GE was selected to provide turbines to all of the winning projects under a multi-year delivery schedule that begins this year and goes to 2012. It is meeting the "made-in-Quebec" requirements imposed by Hydro Quebec by working with suppliers of towers, blades, nacelle shells and nacelle assembly who have set up manufacturing facilities in the Gaspé region. "It was too much to ask to have two big projects in the very first year of the contract with new plants coming on line at the same time," says GE's Sylvain Bulota.
The leap in demand for turbines in across North America and worldwide has also played a role, he adds, taxing suppliers of other components. "It is a combination of everything," says Bulota. "It is also, I think, accommodating both the customer, being Cartier, and Hydro Quebec because they both have their hands full, in one case with site preparation for Cartier, and in the case of Hydro-Quebec, the need to get a power line and power station installed. So everybody agreed, let's not rush things. Let's do it in a correct way, in an organised way."
Cartier, agrees chairman Gilles Lefrancois, "Is not too disappointed with the fact that we cannot do Anse-à-Valleau in 2006." Work at the site has begun and the company expects to have most of the roads and foundations complete by the end of the year. It will begin erecting turbines in early 2007, with the project expected to be up and operating by next October. Baie-des-Sables is on track to come online by December 1, with commissioning of some turbines expected this month.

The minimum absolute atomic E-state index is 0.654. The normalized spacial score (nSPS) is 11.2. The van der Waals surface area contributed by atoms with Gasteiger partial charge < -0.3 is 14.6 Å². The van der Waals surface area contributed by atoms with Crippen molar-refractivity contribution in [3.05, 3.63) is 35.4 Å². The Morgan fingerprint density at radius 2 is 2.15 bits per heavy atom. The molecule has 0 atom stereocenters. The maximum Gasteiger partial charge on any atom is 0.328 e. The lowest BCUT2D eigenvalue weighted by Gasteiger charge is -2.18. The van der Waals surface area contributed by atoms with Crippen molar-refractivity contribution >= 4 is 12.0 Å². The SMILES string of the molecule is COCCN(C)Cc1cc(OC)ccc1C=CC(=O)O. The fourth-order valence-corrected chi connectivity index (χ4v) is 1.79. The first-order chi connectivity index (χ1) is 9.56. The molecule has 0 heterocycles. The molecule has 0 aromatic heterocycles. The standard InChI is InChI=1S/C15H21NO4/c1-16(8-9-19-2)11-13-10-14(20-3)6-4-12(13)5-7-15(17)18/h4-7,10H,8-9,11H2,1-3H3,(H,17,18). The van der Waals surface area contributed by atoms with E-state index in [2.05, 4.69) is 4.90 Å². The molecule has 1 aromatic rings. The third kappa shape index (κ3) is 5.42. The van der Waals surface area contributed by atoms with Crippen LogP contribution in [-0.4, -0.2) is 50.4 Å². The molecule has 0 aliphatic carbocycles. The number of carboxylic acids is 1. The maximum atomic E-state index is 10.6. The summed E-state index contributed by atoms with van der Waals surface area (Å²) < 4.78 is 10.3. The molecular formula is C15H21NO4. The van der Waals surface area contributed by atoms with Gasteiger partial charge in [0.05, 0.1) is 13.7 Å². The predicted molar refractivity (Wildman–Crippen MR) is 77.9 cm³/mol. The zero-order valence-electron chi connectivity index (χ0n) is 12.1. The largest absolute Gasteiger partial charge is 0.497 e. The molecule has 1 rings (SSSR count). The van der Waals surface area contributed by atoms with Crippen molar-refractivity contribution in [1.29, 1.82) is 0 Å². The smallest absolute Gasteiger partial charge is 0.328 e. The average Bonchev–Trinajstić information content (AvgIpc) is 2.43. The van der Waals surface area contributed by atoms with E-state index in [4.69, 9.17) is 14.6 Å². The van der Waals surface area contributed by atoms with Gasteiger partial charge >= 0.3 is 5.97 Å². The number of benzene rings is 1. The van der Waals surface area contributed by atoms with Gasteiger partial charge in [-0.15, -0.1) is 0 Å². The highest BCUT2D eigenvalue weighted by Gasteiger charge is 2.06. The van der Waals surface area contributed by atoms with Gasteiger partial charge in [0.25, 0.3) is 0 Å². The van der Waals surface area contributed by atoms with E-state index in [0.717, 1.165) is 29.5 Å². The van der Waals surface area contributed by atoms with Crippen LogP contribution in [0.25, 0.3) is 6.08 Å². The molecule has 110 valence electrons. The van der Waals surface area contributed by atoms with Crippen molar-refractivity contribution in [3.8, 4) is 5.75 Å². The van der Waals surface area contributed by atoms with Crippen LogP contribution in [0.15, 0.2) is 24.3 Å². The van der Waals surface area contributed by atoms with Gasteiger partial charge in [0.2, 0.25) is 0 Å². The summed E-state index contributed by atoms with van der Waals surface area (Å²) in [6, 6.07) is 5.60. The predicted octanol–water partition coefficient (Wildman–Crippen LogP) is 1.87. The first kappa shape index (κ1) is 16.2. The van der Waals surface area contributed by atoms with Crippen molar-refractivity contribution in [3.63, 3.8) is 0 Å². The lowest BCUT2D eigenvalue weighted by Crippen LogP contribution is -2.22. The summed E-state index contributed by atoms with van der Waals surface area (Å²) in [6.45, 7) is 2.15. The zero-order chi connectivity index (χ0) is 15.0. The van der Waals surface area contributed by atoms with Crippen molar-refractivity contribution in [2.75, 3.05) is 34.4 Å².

Cartier's contract with Hydro-Quebec imposes late delivery penalties of C$55 per megawatt per day. GE has guaranteed Cartier it will bear the cost of the penalties it causes, says Bulota.
Since GE was awarded the Quebec supply contract in 2004, turbine costs have jumped significantly and it has become a problem for the manufacturer, says Bulota. "Some are covered by indexation, but not all. For example, transportation costs have gone through the roof, not just the cost of steel or the cost of composite materials. Everything, even the components, because the demand has driven those costs higher," he says. "Definitely this is a difficult issue for us."
Bids are due by May in Hydro-Quebec's current 2000 MW request for proposals, which also imposes regional and provincial local manufacture requirements and asks for delivery over five years beginning in 2009. GE, says Bulota, is looking closely at how it can participate and yet protect itself against cost pressures over the long term. "It is forcing us to make quite a reflection and make sure we know what we are getting ourselves into."